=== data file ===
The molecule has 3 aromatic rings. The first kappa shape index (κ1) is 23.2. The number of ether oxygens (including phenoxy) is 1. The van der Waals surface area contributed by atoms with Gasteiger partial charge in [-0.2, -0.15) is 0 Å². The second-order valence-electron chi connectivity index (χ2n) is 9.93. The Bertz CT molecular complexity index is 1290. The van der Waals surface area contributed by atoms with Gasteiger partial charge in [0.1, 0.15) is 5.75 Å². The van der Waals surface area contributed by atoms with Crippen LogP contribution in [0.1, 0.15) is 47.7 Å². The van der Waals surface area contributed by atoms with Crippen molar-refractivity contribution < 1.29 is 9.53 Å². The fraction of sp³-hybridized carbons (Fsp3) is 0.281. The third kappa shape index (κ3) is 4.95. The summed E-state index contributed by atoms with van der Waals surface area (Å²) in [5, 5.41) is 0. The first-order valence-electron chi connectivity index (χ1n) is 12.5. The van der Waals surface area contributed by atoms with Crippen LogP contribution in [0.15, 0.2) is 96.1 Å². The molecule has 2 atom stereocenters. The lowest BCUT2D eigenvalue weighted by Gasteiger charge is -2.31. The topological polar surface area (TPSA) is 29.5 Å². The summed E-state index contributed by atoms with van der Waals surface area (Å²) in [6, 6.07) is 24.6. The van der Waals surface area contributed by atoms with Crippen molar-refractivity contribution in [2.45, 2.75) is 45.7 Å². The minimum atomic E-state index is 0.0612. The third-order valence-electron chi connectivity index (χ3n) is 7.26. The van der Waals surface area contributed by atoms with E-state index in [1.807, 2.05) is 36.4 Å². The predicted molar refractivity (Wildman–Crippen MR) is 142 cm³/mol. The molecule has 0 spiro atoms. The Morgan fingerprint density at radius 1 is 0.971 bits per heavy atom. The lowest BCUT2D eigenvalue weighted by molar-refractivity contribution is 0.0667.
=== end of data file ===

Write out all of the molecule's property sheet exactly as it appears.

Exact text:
The molecule has 3 aromatic rings. The first kappa shape index (κ1) is 23.2. The number of ether oxygens (including phenoxy) is 1. The van der Waals surface area contributed by atoms with Gasteiger partial charge in [-0.2, -0.15) is 0 Å². The second-order valence-electron chi connectivity index (χ2n) is 9.93. The Bertz CT molecular complexity index is 1290. The van der Waals surface area contributed by atoms with Gasteiger partial charge in [0.1, 0.15) is 5.75 Å². The van der Waals surface area contributed by atoms with Crippen LogP contribution in [0.1, 0.15) is 47.7 Å². The van der Waals surface area contributed by atoms with Crippen molar-refractivity contribution < 1.29 is 9.53 Å². The fraction of sp³-hybridized carbons (Fsp3) is 0.281. The third kappa shape index (κ3) is 4.95. The summed E-state index contributed by atoms with van der Waals surface area (Å²) in [5, 5.41) is 0. The first-order valence-electron chi connectivity index (χ1n) is 12.5. The van der Waals surface area contributed by atoms with Crippen LogP contribution in [0.15, 0.2) is 96.1 Å². The molecule has 2 atom stereocenters. The lowest BCUT2D eigenvalue weighted by Gasteiger charge is -2.31. The topological polar surface area (TPSA) is 29.5 Å². The summed E-state index contributed by atoms with van der Waals surface area (Å²) in [6, 6.07) is 24.6. The van der Waals surface area contributed by atoms with Crippen molar-refractivity contribution in [2.45, 2.75) is 45.7 Å². The minimum atomic E-state index is 0.0612. The third-order valence-electron chi connectivity index (χ3n) is 7.26. The van der Waals surface area contributed by atoms with E-state index in [1.807, 2.05) is 36.4 Å². The predicted molar refractivity (Wildman–Crippen MR) is 142 cm³/mol. The molecule has 0 spiro atoms. The Morgan fingerprint density at radius 1 is 0.971 bits per heavy atom. The lowest BCUT2D eigenvalue weighted by molar-refractivity contribution is 0.0667.